Herp Queries: Difficulty Seeing Reptiles In Their Zoo Enclosures

Question: My zoo here in Houston has a great reptile collection. I love going there. The problem is, it’s hard to see some of the reptiles in the cages because they hide most of the time. I know they feel safer that way, but shouldn’t zoos avoid giving them so many hiding places so it’s easier for visitors to see them? I’d ask some of the zookeepers, but I’m a little embarrassed to do so.
Chandra Lopez, Houston, Tex.

reticulated python


If you can't see a particular reptile in its enclosure at the zoo, don't be shy to ask for help in spotting it.

Answer: This is an issue zookeepers deal with every day, so it’s quite reasonable for you to talk to the people who take care of the specimens in the herp house. Don’t fret, they won’t be annoyed. Au contraire, they’ll probably be pleased that you noticed their hard work in regard to vivarium décor, and would likely appreciate some feedback at how well their displays are perceived by the public.

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Herp Hides: Provide A Proper Reptile Hiding Place In Your Reptile Enclosure


If elaborate dioramas at zoos allow the animals to “disappear” a little too well, it may be a situation that could be remedied. Live plants, for instance, sometimes grow too well and become too abundant without the keepers noticing, especially when they get used to checking their charges regularly and know exactly where to look for them in the animals’ favorite hidey-holes.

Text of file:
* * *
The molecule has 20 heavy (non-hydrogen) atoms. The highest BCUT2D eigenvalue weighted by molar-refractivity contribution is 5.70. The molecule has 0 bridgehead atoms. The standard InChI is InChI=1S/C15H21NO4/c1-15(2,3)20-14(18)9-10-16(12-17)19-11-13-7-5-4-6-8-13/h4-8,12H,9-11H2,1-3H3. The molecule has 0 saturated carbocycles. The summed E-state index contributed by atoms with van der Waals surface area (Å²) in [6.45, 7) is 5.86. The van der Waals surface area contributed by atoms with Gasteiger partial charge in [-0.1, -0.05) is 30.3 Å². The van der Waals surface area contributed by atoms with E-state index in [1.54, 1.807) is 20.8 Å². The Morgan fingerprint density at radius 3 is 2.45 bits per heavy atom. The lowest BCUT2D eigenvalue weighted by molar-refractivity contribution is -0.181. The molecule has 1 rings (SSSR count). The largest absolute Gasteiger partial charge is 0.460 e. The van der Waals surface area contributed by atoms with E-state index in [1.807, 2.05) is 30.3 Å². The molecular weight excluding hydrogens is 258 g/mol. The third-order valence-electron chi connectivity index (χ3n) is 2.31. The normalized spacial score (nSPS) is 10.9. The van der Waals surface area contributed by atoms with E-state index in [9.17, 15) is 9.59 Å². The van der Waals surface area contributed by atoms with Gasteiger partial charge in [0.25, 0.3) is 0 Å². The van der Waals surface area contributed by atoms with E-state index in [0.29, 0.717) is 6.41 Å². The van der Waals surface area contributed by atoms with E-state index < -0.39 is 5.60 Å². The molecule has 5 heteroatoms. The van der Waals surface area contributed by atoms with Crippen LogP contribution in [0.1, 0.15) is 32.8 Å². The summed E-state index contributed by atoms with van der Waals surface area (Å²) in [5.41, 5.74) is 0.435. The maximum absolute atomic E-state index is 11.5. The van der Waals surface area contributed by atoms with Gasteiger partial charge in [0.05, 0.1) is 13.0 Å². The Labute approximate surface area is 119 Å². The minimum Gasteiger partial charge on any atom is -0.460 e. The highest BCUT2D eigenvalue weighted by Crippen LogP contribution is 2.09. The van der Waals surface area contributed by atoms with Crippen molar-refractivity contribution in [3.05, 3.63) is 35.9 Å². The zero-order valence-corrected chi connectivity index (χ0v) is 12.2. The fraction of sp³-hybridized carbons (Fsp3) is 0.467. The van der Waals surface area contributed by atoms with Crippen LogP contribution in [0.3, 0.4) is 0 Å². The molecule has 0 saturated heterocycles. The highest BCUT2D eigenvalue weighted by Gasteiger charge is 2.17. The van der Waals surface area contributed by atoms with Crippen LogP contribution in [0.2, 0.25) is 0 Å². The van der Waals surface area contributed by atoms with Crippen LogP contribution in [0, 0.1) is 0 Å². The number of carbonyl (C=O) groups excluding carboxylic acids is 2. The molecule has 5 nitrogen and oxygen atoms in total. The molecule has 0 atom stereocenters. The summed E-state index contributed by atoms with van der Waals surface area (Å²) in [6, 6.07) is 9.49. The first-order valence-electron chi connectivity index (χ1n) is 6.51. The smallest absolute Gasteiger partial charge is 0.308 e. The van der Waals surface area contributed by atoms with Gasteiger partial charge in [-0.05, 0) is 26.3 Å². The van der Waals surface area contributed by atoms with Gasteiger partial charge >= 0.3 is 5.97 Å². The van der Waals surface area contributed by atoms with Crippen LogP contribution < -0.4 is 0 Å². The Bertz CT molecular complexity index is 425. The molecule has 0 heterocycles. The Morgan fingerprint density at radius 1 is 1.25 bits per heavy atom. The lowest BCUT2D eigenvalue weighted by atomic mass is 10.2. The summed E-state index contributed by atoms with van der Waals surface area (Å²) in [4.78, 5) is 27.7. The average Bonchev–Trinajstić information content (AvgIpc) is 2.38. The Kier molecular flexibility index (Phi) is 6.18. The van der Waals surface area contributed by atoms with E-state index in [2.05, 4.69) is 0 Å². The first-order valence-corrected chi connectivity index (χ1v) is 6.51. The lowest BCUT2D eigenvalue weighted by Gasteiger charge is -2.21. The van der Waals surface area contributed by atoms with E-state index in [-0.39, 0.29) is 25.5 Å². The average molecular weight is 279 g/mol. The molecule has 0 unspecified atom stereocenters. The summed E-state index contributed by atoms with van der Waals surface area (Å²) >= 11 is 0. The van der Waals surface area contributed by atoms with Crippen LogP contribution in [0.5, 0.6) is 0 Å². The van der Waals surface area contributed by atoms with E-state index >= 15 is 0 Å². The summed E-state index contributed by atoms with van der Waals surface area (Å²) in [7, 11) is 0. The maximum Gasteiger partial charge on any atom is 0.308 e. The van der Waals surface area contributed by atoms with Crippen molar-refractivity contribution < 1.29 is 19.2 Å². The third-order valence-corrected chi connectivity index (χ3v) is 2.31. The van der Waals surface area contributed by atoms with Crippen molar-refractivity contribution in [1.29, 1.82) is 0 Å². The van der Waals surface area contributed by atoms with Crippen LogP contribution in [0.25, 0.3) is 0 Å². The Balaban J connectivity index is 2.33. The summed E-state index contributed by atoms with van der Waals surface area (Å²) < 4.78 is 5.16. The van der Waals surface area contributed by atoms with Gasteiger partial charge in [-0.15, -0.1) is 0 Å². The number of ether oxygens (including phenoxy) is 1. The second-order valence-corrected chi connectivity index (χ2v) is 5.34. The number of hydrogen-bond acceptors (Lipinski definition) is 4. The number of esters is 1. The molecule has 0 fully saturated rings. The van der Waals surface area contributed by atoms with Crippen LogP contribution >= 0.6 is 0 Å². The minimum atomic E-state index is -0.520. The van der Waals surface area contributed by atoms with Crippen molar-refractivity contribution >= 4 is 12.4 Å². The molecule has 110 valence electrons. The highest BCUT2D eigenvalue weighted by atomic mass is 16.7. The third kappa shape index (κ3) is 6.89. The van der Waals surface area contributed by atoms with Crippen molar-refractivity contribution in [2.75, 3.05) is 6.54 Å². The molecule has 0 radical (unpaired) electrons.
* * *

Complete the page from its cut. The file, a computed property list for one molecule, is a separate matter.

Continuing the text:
Don’t be shy to ask for help spotting hidden animals. The herp people I know are usually happy to help visitors who have a genuine interest in the herps. The next time you visit the zoo, knock on one of the doors inside the reptile building and tell whoever answers how much you enjoy the naturalistic exhibits. Then ask if they can help you locate the specimen(s) you’re having trouble locating. It’s more than likely you’ll get some enthusiastic help, along with some additional information about the species. And your asking may even result in some plants being trimmed back, or rocks being moved to make the herps inside the enclosure slightly more visible while still allowing them to remain feeling secure while still partially hidden.

Categories: Beginner Questions, Big Boxes, Habitats & Care, More Reptile Reading